The Pioneer Plaque: Our Calling Card to the Cosmos

In 1972 and 1973, Pioneer 10 and 11, respectively, left planet Earth with one-way tickets out of the Solar System. These two pioneers (heh) explored Jupiter, Saturn, and their associated moons before heading out into the great unknown on an uncharted interstellar voyage. Each of them carried a plaque, dubbed the Pioneer Plaques, and that’s what this story is about.

Eric Burgess, science correspondent for the Christian Science Monitor, recognized that by being the first spacecraft designed to leave our Solar System, it too would be planet Earth’s emissary to the stars. He believed the Pioneers should contain a message from its creators, one that could serve as an introduction and greeting from any being that might make contact with the Pioneers thousands or millions or more years from now. This thought spawned the idea for what became the Pioneer plaques. Burgess approached Carl Sagan, who was at NASA’s Jet Propulsion Laboratory in Pasadena, CA, working in connection with the Mariner 9 program. Sagan was thrilled with the idea and agreed to promote the idea with NASA officials.

Two identical plaques were made–one for Pioneer 10 and one for Pioneer 11. They are 9 inches by 6 inches, .05 inches thick, and constructed of gold-anodized aluminum. They were constructed and engraved by Precision Engravers of California, a company that is still in business today and sells replica plaques. The design itself was created by Carl Sagan and Frank Drake, with the artistic help of Sagan’s then-wife Linda Salzman Sagan. NASA accepted the idea and their design, and received approval to have them flown aboard Pioneer 10 and 11. They would be attached to the craft’s antenna supports, positioned such that they would be protected from erosion caused by interstellar dust.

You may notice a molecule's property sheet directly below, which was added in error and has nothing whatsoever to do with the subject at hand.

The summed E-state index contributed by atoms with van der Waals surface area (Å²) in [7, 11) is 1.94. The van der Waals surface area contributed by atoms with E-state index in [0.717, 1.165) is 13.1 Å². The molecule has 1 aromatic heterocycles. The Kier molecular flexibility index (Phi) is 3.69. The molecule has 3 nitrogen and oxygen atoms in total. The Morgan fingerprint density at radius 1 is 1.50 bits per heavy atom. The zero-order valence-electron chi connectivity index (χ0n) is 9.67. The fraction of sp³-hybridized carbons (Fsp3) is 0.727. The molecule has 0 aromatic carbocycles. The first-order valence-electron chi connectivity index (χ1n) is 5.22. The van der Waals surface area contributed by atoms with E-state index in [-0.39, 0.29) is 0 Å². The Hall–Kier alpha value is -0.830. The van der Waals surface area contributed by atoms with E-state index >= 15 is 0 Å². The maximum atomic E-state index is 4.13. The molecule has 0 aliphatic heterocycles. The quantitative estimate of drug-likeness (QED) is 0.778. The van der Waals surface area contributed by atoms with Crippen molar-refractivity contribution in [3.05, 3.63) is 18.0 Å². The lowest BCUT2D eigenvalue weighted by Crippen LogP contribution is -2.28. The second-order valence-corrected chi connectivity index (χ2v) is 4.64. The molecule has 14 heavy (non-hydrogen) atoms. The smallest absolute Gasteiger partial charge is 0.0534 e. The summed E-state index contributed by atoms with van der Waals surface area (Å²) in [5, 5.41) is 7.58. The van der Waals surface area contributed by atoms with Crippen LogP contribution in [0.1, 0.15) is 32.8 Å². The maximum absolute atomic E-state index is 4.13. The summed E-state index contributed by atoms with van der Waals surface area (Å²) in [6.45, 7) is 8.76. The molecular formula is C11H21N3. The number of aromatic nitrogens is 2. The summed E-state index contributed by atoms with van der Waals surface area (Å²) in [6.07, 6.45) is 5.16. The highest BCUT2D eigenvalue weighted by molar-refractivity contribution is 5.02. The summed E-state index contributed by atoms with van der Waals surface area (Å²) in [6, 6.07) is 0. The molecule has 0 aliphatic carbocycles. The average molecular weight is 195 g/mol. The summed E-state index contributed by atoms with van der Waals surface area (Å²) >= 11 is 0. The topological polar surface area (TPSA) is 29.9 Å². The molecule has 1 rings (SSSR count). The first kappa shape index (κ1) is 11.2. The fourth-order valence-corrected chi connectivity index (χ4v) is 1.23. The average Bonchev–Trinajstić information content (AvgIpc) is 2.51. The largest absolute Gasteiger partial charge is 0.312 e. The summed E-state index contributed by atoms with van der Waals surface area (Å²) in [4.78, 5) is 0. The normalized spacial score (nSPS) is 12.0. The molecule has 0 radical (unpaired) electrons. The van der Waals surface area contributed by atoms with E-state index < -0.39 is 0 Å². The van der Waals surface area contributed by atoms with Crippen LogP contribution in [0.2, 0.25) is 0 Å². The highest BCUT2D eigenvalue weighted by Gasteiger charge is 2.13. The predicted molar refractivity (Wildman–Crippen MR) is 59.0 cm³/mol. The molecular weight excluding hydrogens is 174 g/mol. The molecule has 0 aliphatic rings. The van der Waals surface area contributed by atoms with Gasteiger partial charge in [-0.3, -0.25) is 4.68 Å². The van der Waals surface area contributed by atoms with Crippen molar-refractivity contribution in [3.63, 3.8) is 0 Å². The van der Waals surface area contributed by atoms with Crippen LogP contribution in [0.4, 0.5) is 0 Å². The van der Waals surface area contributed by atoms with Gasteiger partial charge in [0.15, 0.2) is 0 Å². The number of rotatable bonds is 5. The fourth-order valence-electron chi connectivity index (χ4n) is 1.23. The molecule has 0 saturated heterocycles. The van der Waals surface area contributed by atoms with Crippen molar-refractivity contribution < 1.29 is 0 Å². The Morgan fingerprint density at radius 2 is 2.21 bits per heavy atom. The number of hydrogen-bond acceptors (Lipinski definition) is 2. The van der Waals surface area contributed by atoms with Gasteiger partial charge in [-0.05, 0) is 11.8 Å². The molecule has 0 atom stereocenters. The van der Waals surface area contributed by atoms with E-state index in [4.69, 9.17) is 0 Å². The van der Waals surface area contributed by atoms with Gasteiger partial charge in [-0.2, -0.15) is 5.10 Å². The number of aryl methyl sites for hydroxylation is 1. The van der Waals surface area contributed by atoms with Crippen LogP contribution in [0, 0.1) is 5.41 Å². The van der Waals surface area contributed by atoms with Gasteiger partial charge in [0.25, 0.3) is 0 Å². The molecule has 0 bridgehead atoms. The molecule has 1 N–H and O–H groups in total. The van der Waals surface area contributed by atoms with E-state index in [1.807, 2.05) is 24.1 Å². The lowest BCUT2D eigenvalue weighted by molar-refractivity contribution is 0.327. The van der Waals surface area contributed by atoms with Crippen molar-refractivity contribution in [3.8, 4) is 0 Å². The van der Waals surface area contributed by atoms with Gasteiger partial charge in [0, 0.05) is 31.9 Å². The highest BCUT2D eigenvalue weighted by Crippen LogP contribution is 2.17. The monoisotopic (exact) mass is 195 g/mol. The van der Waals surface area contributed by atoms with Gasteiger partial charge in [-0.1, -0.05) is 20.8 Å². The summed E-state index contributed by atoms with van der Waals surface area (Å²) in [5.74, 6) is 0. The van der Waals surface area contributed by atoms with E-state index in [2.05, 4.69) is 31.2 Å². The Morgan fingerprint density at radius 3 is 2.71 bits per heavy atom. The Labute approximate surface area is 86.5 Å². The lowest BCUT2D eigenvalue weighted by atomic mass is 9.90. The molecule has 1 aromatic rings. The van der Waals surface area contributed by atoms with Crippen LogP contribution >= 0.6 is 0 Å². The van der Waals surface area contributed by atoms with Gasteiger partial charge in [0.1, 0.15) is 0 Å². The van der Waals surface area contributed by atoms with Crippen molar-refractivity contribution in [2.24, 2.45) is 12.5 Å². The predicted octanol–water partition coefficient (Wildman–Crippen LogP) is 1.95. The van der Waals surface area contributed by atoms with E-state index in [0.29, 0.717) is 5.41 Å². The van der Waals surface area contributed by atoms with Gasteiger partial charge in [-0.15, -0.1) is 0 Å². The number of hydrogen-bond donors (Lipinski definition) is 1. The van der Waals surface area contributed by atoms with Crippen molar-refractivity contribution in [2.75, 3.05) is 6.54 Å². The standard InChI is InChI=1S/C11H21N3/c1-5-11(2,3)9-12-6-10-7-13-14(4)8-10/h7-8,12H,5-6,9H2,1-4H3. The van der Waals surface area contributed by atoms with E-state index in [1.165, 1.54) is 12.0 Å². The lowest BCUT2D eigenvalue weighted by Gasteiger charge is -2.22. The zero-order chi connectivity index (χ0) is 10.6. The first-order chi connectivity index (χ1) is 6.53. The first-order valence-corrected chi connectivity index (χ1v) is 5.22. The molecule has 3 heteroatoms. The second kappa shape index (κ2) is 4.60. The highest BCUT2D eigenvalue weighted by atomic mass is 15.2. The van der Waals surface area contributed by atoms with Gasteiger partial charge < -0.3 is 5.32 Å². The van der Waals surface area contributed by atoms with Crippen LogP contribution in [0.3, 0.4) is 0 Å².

The design consists of a few different elements symbolizing humanity’s place within the galaxy, and information about our species.

The Pioneer Plaque

Beginning in the top-left is a schematic representing the hyperfine transition of  neutral hydrogen.Hyperfine transition of neutral hydrogen extracted from the Pioneer plaque

Wait! Don’t go! Give me a chance to try and unpack that gobbledygook for you. 

This piece of the plaque is actually kind of important, because it serves as a reference for the other elements of the plaque. For this explanation, consider that the electrons in atoms exist in one of two states: spin up and spin down. Hydrogen was chosen for the diagram due to it being the most abundant element in the Universe as well as one of the simplest, containing a single electron. Basically, the magnetic field of an electron can either be oriented parallel to the magnetic field of the atom’s nucleus, or it can be oriented in the opposite direction. These are the two states I referred to. The diagram shows both of these phases connected by a line that represents the transition–a hyperfine transition I might add–between these two states. When this occurs, a photon is emitted with a specific wavelength of about 21 centimeters and a frequency of 1420 MHz. A being that might one day come into contact with the plaque would hopefully understand the distance and frequency represented, for if they could they would then be able to use it as a reference for the other diagrams on the plaque.

Like, for example, the diagram of us.

Depiction of humans on the Pioneer plaque